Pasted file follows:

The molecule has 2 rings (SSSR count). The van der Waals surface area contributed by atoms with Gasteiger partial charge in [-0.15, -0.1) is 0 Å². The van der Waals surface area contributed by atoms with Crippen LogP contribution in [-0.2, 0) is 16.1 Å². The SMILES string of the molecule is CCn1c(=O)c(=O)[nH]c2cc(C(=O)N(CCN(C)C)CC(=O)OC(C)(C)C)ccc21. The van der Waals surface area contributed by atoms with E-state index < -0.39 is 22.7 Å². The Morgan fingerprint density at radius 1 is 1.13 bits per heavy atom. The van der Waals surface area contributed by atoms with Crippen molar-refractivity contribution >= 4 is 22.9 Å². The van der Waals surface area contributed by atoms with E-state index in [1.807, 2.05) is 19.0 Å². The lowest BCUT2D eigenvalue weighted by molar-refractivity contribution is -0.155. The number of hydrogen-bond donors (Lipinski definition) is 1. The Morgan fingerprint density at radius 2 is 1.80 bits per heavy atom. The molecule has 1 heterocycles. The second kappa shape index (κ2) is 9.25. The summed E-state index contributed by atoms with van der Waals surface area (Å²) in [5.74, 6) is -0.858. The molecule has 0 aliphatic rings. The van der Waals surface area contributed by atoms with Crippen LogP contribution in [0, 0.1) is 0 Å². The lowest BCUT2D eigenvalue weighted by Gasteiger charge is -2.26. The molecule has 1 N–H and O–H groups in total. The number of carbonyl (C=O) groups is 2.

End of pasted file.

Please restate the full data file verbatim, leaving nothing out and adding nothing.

The molecule has 2 rings (SSSR count). The van der Waals surface area contributed by atoms with Gasteiger partial charge in [-0.15, -0.1) is 0 Å². The van der Waals surface area contributed by atoms with Crippen LogP contribution in [-0.2, 0) is 16.1 Å². The SMILES string of the molecule is CCn1c(=O)c(=O)[nH]c2cc(C(=O)N(CCN(C)C)CC(=O)OC(C)(C)C)ccc21. The van der Waals surface area contributed by atoms with E-state index < -0.39 is 22.7 Å². The Morgan fingerprint density at radius 1 is 1.13 bits per heavy atom. The van der Waals surface area contributed by atoms with Crippen molar-refractivity contribution >= 4 is 22.9 Å². The van der Waals surface area contributed by atoms with E-state index in [1.807, 2.05) is 19.0 Å². The lowest BCUT2D eigenvalue weighted by molar-refractivity contribution is -0.155. The number of hydrogen-bond donors (Lipinski definition) is 1. The Morgan fingerprint density at radius 2 is 1.80 bits per heavy atom. The molecule has 1 heterocycles. The second kappa shape index (κ2) is 9.25. The summed E-state index contributed by atoms with van der Waals surface area (Å²) in [5.74, 6) is -0.858. The molecule has 0 aliphatic rings. The van der Waals surface area contributed by atoms with Crippen LogP contribution in [0, 0.1) is 0 Å². The lowest BCUT2D eigenvalue weighted by Gasteiger charge is -2.26. The molecule has 1 N–H and O–H groups in total. The number of carbonyl (C=O) groups is 2.